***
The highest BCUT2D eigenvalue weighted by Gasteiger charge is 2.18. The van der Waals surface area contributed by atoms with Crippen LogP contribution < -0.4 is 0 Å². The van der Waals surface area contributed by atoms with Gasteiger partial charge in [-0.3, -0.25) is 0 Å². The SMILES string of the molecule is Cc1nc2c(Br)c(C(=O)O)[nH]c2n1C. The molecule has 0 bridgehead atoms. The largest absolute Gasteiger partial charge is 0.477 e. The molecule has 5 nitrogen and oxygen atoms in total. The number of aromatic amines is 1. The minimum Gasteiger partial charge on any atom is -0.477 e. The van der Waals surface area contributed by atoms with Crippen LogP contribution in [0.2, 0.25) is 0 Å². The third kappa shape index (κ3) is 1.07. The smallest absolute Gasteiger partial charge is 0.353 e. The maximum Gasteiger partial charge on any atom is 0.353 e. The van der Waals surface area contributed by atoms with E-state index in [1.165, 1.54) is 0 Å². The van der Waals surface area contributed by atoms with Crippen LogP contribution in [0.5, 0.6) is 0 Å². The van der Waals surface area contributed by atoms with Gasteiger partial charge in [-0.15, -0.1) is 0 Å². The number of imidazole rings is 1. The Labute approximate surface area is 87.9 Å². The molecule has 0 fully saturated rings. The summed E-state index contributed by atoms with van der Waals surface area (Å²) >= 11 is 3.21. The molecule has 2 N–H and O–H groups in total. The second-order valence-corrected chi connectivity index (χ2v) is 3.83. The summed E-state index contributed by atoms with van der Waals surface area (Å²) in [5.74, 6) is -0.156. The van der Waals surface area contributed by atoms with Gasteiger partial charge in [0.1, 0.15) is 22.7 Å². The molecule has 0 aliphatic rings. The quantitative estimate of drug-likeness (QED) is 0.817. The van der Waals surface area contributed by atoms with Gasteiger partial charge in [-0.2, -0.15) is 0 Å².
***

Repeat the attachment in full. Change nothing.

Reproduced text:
The highest BCUT2D eigenvalue weighted by Gasteiger charge is 2.18. The van der Waals surface area contributed by atoms with Crippen LogP contribution < -0.4 is 0 Å². The van der Waals surface area contributed by atoms with Gasteiger partial charge in [-0.3, -0.25) is 0 Å². The SMILES string of the molecule is Cc1nc2c(Br)c(C(=O)O)[nH]c2n1C. The molecule has 0 bridgehead atoms. The largest absolute Gasteiger partial charge is 0.477 e. The molecule has 5 nitrogen and oxygen atoms in total. The number of aromatic amines is 1. The minimum Gasteiger partial charge on any atom is -0.477 e. The van der Waals surface area contributed by atoms with Crippen LogP contribution in [0.2, 0.25) is 0 Å². The third kappa shape index (κ3) is 1.07. The smallest absolute Gasteiger partial charge is 0.353 e. The maximum Gasteiger partial charge on any atom is 0.353 e. The van der Waals surface area contributed by atoms with E-state index in [1.165, 1.54) is 0 Å². The van der Waals surface area contributed by atoms with Crippen LogP contribution in [0.5, 0.6) is 0 Å². The van der Waals surface area contributed by atoms with Gasteiger partial charge in [-0.15, -0.1) is 0 Å². The number of imidazole rings is 1. The Labute approximate surface area is 87.9 Å². The molecule has 0 fully saturated rings. The summed E-state index contributed by atoms with van der Waals surface area (Å²) >= 11 is 3.21. The molecule has 2 N–H and O–H groups in total. The second-order valence-corrected chi connectivity index (χ2v) is 3.83. The summed E-state index contributed by atoms with van der Waals surface area (Å²) in [5.74, 6) is -0.156. The van der Waals surface area contributed by atoms with Gasteiger partial charge in [0.1, 0.15) is 22.7 Å². The molecule has 0 aliphatic rings. The quantitative estimate of drug-likeness (QED) is 0.817. The van der Waals surface area contributed by atoms with Gasteiger partial charge in [-0.2, -0.15) is 0 Å².